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This week the UK experienced a mini heat wave. The hottest temperature of the year was recorded at Heathrow Airport on Wednesday when mercury reached 32.6 ° C.
New survey data from Uswitch shows that more than two million households are considering buying a portable air conditioner to cope with the heat, probably in part because many Britons were working from home during the heat wave.
Uswitch says interest in portable air conditioners has increased 360 percent since the lockdown began. Additionally, search traffic for the term is up 133 percent compared to late May last year when temperatures hit 28.2 ° C.
While these devices can make your work and living environment more comfortable, they can also cause your energy bills to skyrocket. This is because these home appliances consume an average of 2.7 kW of electricity, which is the amount consumed by a washing machine or tumble dryer.
Research shows that homes with portable air conditioners tend to run them for around four hours during the day and five hours at night. Since they cost around 44p an hour, this means they can add around £ 28 per week to your energy bills. For this reason, if you’re running a portable device to stay cool in the heat, we recommend doing an energy comparison to see if switching to a better utility can find a cheaper energy deal and save you money on your bills.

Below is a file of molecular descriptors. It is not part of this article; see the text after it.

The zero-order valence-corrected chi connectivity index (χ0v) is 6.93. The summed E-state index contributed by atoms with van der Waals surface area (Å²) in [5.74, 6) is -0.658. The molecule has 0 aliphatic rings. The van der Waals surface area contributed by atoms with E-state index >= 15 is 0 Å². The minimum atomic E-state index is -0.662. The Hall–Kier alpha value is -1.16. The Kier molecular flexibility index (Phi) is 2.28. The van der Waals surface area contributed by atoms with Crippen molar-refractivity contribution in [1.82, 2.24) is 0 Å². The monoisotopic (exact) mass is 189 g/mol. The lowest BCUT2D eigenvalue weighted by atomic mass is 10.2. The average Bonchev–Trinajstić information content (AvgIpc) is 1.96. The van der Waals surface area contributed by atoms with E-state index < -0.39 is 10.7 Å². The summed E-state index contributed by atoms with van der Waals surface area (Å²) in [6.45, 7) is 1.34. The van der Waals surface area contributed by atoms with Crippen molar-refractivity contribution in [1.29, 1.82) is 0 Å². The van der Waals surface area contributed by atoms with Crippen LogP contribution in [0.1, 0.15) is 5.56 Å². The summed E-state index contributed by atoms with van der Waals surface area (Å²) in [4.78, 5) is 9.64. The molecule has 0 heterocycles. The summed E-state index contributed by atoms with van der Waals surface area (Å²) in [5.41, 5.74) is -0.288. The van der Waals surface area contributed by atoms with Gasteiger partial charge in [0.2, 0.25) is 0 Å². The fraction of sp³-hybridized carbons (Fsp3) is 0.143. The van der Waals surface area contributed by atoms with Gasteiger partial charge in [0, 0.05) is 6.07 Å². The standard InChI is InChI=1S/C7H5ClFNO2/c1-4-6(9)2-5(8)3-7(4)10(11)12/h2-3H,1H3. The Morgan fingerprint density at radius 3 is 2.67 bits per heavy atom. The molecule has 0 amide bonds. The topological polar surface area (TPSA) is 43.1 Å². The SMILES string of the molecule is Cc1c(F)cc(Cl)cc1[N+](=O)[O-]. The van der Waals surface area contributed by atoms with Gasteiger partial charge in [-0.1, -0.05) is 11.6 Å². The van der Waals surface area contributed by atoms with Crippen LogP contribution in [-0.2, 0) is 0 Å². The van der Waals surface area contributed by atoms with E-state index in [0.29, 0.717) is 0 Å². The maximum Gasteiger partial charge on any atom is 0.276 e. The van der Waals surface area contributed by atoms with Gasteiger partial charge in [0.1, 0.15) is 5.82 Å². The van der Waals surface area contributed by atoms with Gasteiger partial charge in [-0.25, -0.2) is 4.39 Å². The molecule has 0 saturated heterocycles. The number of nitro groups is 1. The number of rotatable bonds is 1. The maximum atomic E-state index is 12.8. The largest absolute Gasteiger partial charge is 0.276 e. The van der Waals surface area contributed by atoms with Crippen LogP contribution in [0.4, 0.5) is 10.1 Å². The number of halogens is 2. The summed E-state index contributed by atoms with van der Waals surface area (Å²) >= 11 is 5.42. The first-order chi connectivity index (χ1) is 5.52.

In theory, your energy bills should be much lower in the summer months when you don’t have to turn on the central heating. But as we’ve seen before, changing your habits can cause your bills to go up.
For example, filling a paddling pool for the garden can cost you up to £ 16 if you’re on a water meter, and each extra 10-minute shower you take to cool off in the heat can cost you around 32p. If everyone in your household takes an extra shower each day, the cost of it can quickly add up.
Fortunately, there are some energy-conscious alternatives to using air conditioning if you want to save on energy bills. For example, if you use a desktop fan instead, you will only use 120W of power, which is almost 20 times less. If this doesn’t cool the air sufficiently for you, place a bowl of ice in front of the fan. This way the fan blows cool air continuously and costs only about 2p an hour to run.
Likewise, small changes in your home can make a big difference in temperature. While it is tempting to open the window and let the sunshine in, the sun warms everything it touches and your home can quickly turn into a greenhouse. Unless there’s a strong breeze blowing, keep the curtains closed to keep the heat out, which you can make best use of.